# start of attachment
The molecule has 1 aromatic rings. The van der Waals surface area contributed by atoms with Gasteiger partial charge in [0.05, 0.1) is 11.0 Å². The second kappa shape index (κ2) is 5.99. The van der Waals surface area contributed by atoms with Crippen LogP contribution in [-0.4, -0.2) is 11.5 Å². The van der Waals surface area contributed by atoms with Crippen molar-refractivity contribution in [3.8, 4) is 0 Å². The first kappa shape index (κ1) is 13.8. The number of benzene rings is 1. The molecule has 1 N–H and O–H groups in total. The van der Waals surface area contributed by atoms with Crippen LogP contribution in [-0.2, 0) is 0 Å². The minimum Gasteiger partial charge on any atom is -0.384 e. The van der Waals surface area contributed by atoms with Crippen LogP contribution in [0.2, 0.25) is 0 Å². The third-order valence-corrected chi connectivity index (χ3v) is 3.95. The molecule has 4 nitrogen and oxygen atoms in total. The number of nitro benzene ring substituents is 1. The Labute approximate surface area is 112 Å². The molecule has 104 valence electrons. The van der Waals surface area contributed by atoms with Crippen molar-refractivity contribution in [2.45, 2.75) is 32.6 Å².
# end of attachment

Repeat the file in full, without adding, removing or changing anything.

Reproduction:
The molecule has 1 aromatic rings. The van der Waals surface area contributed by atoms with Gasteiger partial charge in [0.05, 0.1) is 11.0 Å². The second kappa shape index (κ2) is 5.99. The van der Waals surface area contributed by atoms with Crippen LogP contribution in [-0.4, -0.2) is 11.5 Å². The van der Waals surface area contributed by atoms with Crippen molar-refractivity contribution in [3.8, 4) is 0 Å². The first kappa shape index (κ1) is 13.8. The number of benzene rings is 1. The molecule has 1 N–H and O–H groups in total. The van der Waals surface area contributed by atoms with Crippen LogP contribution in [-0.2, 0) is 0 Å². The minimum Gasteiger partial charge on any atom is -0.384 e. The van der Waals surface area contributed by atoms with Crippen LogP contribution in [0.2, 0.25) is 0 Å². The third-order valence-corrected chi connectivity index (χ3v) is 3.95. The molecule has 4 nitrogen and oxygen atoms in total. The number of nitro benzene ring substituents is 1. The Labute approximate surface area is 112 Å². The molecule has 104 valence electrons. The van der Waals surface area contributed by atoms with Crippen molar-refractivity contribution in [2.45, 2.75) is 32.6 Å².